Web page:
“I find it amusing. Men are supposed to be made out of steel or something,“ is the iconic line from Robert Harling’s well loved play “Steel Magnolias,” that had the whole audience laughing and crying on Feb. 5, when L.A. Theatre Works gave an unforgettable radio-style performance of the play at Hillsdale College.
Many know “Steel Magnolias” because the play was made into a movie in 1989, starring Sally Fields, Julia Roberts, Dolly Parton, and Shirley MacLaine. The movie became a classic, making audiences laugh and cry at the peculiar beauties and sorrows of life. Though LATW’s performance was utterly different from the movie as a live radio-style performance, it captured the vibrant humor and poignant story that “Steel Magnolias” is famous for. And most of all, the type of performance LATW gave showed how powerful good and simplistic storytelling can be.
The cast was comprised of six women, each standing in front of a mic facing the audience the whole time, delivering their lines. It was simple, and there was little movement or visual stimulation. But these women didn’t need visual stimulation: Their mere voices and speaking were captivating as they told their story. There was never a moment of boredom, even though they were literally just standing and talking to the audience.
As the audience laughed at the sassy jokes, and sat perfectly silent at the solemn climax, the power of the actresses and Harling’s storytelling was proved. It was comforting to see that, in a culture that relies so heavily on visuals and screens for entertainment, old-fashioned, good storytelling still has the immense power to grip audiences.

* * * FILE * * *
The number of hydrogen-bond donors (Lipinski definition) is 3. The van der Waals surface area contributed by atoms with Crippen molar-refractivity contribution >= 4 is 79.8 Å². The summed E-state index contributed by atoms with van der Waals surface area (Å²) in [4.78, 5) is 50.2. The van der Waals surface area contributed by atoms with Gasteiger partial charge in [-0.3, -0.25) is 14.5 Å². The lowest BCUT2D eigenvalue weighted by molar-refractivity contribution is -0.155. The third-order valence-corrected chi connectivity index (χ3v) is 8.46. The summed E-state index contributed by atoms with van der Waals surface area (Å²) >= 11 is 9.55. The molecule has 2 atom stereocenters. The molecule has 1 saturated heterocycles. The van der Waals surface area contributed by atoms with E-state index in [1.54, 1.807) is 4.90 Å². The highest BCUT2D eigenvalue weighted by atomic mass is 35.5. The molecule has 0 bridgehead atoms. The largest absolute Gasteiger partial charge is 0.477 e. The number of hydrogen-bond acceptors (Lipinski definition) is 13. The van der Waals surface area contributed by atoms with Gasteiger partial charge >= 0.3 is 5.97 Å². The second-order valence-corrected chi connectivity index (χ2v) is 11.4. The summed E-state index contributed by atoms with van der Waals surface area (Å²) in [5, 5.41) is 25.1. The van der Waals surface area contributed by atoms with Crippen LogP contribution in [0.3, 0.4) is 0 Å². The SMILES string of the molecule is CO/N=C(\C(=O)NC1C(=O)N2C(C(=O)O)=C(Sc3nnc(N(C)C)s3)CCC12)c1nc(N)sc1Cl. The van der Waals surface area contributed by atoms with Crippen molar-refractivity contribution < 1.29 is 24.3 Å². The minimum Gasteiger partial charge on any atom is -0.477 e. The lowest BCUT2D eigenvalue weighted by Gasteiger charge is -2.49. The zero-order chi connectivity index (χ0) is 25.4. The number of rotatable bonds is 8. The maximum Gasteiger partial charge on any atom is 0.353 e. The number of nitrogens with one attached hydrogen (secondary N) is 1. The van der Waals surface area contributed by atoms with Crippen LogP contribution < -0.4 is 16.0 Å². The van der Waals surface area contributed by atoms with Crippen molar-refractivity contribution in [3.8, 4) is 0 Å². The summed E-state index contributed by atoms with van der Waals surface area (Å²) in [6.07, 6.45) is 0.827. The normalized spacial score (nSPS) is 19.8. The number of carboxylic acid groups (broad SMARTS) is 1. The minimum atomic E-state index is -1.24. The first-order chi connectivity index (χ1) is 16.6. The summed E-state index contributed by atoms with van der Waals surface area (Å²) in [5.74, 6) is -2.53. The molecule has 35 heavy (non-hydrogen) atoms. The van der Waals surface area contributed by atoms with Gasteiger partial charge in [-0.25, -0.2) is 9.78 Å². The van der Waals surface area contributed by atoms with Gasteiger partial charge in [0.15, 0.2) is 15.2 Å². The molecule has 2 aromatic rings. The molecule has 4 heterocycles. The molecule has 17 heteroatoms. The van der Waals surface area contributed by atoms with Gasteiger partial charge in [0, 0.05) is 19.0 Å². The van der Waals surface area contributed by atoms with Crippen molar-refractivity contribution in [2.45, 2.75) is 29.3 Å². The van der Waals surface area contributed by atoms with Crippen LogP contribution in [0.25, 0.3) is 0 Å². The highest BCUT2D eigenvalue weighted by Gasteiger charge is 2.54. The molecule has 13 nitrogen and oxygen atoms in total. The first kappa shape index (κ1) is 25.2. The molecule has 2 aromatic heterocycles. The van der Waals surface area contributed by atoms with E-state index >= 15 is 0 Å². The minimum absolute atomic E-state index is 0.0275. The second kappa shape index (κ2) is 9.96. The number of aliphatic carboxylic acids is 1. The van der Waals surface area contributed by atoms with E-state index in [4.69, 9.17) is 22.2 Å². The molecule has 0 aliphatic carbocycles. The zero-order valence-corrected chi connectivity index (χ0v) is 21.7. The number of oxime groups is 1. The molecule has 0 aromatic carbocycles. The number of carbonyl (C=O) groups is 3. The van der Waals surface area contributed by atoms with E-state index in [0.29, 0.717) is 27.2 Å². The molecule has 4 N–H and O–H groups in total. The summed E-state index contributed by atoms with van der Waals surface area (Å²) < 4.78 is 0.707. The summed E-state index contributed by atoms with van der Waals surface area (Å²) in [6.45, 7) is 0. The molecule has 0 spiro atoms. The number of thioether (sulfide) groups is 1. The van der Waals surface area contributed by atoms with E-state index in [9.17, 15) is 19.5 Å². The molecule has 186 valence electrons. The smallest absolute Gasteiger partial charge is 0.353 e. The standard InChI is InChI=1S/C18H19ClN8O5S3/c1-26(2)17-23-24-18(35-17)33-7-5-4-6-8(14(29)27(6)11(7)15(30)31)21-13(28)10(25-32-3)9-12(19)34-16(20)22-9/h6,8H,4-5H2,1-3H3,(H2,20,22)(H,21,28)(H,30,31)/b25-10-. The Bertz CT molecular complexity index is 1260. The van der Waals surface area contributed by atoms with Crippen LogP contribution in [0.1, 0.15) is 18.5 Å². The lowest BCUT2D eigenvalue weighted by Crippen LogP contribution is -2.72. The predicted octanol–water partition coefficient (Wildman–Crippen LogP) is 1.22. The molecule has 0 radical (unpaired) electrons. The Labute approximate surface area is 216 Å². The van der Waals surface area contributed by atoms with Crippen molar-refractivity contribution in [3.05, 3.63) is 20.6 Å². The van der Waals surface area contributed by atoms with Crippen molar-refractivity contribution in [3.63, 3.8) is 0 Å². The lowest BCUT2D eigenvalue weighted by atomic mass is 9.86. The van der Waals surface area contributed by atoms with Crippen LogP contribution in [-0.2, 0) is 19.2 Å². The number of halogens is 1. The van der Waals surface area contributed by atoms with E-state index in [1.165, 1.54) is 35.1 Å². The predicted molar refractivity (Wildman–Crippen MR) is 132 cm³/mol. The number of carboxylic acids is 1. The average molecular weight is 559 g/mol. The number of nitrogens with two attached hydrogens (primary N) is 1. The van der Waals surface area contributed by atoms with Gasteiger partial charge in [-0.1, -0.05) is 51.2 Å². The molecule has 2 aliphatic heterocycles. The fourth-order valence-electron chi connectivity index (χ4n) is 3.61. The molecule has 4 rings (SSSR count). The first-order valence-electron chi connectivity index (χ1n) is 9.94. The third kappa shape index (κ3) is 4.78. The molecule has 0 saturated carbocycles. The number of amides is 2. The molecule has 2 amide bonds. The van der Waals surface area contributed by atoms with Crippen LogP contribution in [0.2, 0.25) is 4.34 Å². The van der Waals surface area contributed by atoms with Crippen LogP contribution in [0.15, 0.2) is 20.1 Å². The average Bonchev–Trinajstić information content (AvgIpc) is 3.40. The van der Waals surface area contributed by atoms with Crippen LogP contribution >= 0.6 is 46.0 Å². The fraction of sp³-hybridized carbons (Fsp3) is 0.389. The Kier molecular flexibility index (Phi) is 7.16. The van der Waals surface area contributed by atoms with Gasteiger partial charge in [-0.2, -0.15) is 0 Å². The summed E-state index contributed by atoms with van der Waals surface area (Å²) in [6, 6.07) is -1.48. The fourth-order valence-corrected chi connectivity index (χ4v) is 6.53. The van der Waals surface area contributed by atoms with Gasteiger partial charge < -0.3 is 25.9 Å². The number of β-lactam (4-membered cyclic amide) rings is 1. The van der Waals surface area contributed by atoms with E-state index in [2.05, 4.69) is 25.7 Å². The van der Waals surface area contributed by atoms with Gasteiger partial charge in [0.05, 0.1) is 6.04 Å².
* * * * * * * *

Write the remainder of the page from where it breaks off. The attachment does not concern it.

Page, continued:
To any devotee of the 1989 “Steel Magnolias” movie, LATW’s performance may not have the same power that the screen does. And it’s true that no one can ever capture the snarkiness of Ousier Boudreaux and lines like, “Don’t try to get on my good side! I no longer have one,” the way that Shirley MacLaine did. And Sally Fields’ gut wrenching performance, when she is crying and asking why her daughter would die before her, is untouchable.
James Brandon, chairman and professor of theatre and dance, said that he loved the performance and thought that “Steel Magnolias” translates very well into a radio play. And though the radio-style did not have the visuals of the movie or play, Brandon said he felt like he could have closed his eyes and got the full rendering of the story just by listening. In fact, he said that he now finds the live play boring by comparison.
“I inherently like this style of radio-style,” he said. “This is much better than the live play.”
Brandon knows that “Steel Magnolias” is a cult classic and many people love the movie. But he thinks the actresses were stellar and the pace of the storytelling was remarkable.
“Each actress approached their role appropriately,” Brandon said.
As a play overall, Brandon said he loves how unique “Steel Magnolias” is. It is one of the few plays that has six female protagonists and it is rare that a stage play can translate so well into a radio play.
In many ways the 1989 movie is always going to be the most powerful performance of Harling’s play. But LATW’s actresses had to employ a completely different style of acting which may be even more difficult than what Sally Fields did on screen. They didn’t have the option to act through motions, or even interact with one another, since they stood in a line, never looking at or addressing each other. They had just their voices, facial expressions, and small hand motions to tell a poignant story about life, death, and friendship.